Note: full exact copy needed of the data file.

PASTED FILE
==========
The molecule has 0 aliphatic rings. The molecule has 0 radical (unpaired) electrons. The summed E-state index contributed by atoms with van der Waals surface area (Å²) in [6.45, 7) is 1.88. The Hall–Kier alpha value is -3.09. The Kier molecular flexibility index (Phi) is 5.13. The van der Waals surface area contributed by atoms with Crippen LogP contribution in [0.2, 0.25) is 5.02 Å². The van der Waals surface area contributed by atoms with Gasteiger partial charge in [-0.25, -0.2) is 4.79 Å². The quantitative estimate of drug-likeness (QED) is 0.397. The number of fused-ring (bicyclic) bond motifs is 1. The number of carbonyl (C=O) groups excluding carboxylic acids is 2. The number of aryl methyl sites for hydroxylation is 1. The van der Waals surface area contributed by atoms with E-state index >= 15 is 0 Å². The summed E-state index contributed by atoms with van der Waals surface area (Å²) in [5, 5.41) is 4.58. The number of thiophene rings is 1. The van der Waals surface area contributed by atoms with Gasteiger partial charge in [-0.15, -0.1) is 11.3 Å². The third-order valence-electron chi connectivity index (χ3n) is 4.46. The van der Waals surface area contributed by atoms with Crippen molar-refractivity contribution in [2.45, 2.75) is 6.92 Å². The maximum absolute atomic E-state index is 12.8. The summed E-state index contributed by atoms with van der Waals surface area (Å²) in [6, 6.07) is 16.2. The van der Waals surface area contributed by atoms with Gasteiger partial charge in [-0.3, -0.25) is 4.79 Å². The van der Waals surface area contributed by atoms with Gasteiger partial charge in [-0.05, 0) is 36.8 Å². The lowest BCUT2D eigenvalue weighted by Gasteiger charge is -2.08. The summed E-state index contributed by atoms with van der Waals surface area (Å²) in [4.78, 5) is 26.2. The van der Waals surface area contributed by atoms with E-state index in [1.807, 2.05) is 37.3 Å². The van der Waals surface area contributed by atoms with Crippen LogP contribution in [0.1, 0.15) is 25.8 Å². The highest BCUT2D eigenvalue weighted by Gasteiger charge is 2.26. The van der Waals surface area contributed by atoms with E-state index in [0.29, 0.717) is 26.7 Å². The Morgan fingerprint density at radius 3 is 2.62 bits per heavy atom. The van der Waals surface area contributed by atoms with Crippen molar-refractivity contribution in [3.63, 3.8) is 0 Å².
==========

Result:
The molecule has 0 aliphatic rings. The molecule has 0 radical (unpaired) electrons. The summed E-state index contributed by atoms with van der Waals surface area (Å²) in [6.45, 7) is 1.88. The Hall–Kier alpha value is -3.09. The Kier molecular flexibility index (Phi) is 5.13. The van der Waals surface area contributed by atoms with Crippen LogP contribution in [0.2, 0.25) is 5.02 Å². The van der Waals surface area contributed by atoms with Gasteiger partial charge in [-0.25, -0.2) is 4.79 Å². The quantitative estimate of drug-likeness (QED) is 0.397. The number of fused-ring (bicyclic) bond motifs is 1. The number of carbonyl (C=O) groups excluding carboxylic acids is 2. The number of aryl methyl sites for hydroxylation is 1. The van der Waals surface area contributed by atoms with E-state index >= 15 is 0 Å². The summed E-state index contributed by atoms with van der Waals surface area (Å²) in [5, 5.41) is 4.58. The number of thiophene rings is 1. The van der Waals surface area contributed by atoms with Gasteiger partial charge in [-0.15, -0.1) is 11.3 Å². The third-order valence-electron chi connectivity index (χ3n) is 4.46. The van der Waals surface area contributed by atoms with Crippen molar-refractivity contribution in [2.45, 2.75) is 6.92 Å². The maximum absolute atomic E-state index is 12.8. The summed E-state index contributed by atoms with van der Waals surface area (Å²) in [6, 6.07) is 16.2. The van der Waals surface area contributed by atoms with Gasteiger partial charge in [-0.3, -0.25) is 4.79 Å². The van der Waals surface area contributed by atoms with Gasteiger partial charge in [-0.05, 0) is 36.8 Å². The lowest BCUT2D eigenvalue weighted by Gasteiger charge is -2.08. The summed E-state index contributed by atoms with van der Waals surface area (Å²) in [4.78, 5) is 26.2. The van der Waals surface area contributed by atoms with E-state index in [1.807, 2.05) is 37.3 Å². The van der Waals surface area contributed by atoms with Crippen LogP contribution in [0.1, 0.15) is 25.8 Å². The highest BCUT2D eigenvalue weighted by Gasteiger charge is 2.26. The van der Waals surface area contributed by atoms with E-state index in [0.29, 0.717) is 26.7 Å². The Morgan fingerprint density at radius 3 is 2.62 bits per heavy atom. The van der Waals surface area contributed by atoms with Crippen molar-refractivity contribution in [3.63, 3.8) is 0 Å².